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Brain, Behavior, And Immunity
Hijma, HJ;Moss, LM;Gal, P;Ziagkos, D;de Kam, ML;Moerland, M;Groeneveld, GJ;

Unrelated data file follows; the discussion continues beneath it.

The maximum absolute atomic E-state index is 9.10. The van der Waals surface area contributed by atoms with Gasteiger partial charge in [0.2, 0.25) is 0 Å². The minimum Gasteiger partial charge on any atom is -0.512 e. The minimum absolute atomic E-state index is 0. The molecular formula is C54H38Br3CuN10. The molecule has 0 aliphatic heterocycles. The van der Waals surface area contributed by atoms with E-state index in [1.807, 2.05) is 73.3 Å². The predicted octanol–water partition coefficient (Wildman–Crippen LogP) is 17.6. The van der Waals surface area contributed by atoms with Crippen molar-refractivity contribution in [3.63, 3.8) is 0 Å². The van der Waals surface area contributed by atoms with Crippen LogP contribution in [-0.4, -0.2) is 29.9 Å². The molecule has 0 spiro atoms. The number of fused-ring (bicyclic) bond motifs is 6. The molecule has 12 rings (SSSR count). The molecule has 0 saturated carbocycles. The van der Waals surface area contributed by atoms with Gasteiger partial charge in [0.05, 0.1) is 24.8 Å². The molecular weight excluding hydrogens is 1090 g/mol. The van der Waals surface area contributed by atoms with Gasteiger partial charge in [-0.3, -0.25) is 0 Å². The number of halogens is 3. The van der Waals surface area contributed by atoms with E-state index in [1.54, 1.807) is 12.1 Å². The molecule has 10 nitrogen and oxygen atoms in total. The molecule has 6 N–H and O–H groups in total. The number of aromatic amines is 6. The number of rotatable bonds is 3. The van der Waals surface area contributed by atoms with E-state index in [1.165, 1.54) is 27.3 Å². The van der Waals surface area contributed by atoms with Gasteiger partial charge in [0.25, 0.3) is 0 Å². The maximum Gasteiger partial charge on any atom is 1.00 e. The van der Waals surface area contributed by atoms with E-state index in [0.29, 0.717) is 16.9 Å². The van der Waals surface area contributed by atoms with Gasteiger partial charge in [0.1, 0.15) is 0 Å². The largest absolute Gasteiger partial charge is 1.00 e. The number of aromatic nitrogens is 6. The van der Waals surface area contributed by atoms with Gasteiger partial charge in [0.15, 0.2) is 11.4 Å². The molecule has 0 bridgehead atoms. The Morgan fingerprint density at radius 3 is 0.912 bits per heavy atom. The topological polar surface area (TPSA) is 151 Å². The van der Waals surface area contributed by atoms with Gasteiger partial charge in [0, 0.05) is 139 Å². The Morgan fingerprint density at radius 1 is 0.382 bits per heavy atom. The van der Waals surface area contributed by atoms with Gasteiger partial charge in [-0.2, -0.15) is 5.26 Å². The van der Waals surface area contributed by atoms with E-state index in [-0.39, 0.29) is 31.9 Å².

Following an infection, cytokines not only regulate the acute immune response, but also contribute to symptoms such as inflammatory hyperalgesia. We aimed to characterize the acute inflammatory response induced by a human endotoxemia model, and its effect on pain perception using evoked pain tests in two different dose levels. We also attempted to determine whether combining a human endotoxemia challenge with measurement of pain thresholds in healthy subjects could serve as a model to study drug effects on inflammatory pain. This was a placebo-controlled, randomized, cross-over study in 24 healthy males. Twelve subjects were administered a bolus of 1ng/kg LPS intravenously, and twelve 2ng/kg LPS. Before days of placebo/LPS administration, subjects completed a full study day without study drug administration, but with identical pain threshold testing. Blood sampling and evoked pain tests (electrical burst and -stair, heat, pressure, and cold pressor test) were performed pre-dose and at frequent intervals up to 10hr post-dose. Data were analysed with a repeated-measures ANCOVA. For both dose levels, LPS induced an evident acute inflammatory response, but did not significantly affect any of the pain modalities. In a post-hoc analysis, lowering of pain thresholds was observed in the first 3h after dosing, corresponding with the peak of the acute inflammatory response around 1-3h post-dose. Mild acute systemic inflammation, as induced by 1ng/kg and 2ng/kg LPS intravenous administration, did not significantly change pain thresholds in this study. The endotoxemia model in combination with evoked pain tests is not suitable to study acute inflammatory hyperalgesia in healthy males. Copyright 2020 Elsevier Inc. All rights reserved.